Lead Scholar: Jennifer Fleissner (Fellow, 2011–12)
November 5, 2015
When Kate Chopin’s novel The Awakening appeared in 1899, one reviewer deemed it an unhealthy, “morbid” book. Another maintained that its protagonist Edna Pontellier embraced “the fiend called Passion,” while a third wondered if Chopin were claiming that a married women should be free to “wantonly” severe ties to her husband and live openly as an unmarried woman. But amidst the harrumphing and handwringing one critic struck a note that resonates today. “Edna Pontellier,” wrote the reviewer, “whose husband has vaguely held her dear as a bit of decorative furniture, suddenly becomes aware she is a human being.” How can we interpret Edna’s awakening? Is sexuality central to it or incidental? Why, at the end of the novel, does Chopin present what seems to be a tragic scene with non-tragic language and imagery? Join us as we explore these and other questions about this widely taught novel.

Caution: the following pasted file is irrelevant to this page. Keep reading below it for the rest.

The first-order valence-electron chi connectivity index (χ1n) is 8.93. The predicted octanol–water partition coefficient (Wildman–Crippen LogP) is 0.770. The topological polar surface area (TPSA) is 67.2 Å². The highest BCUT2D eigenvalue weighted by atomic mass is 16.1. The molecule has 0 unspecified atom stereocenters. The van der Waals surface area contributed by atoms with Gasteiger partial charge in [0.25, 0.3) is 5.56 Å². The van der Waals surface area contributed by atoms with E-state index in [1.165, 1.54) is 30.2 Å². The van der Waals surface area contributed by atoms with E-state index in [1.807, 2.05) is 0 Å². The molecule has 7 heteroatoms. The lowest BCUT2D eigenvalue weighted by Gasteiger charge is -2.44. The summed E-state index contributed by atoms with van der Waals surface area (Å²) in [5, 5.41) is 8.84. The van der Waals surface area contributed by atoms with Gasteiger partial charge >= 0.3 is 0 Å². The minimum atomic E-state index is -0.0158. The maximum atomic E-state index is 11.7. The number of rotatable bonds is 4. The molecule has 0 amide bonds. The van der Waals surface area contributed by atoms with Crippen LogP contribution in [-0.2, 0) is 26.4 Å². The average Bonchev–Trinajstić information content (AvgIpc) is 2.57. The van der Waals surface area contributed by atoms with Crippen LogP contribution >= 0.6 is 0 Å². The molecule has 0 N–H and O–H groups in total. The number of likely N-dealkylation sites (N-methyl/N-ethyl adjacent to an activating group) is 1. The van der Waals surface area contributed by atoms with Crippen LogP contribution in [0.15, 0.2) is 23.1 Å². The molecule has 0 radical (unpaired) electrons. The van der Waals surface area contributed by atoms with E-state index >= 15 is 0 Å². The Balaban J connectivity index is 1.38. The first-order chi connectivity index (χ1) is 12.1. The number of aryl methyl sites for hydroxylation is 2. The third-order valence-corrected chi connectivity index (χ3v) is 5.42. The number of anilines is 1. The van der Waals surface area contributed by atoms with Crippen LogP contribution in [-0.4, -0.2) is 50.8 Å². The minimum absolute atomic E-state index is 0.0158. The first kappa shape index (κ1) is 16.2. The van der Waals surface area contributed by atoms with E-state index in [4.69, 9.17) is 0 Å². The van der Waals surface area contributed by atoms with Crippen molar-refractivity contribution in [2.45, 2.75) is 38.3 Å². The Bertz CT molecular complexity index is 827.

Subjects: Literature; Gender and Sexuality; Literary Criticism; Novels; Feminism; American Literature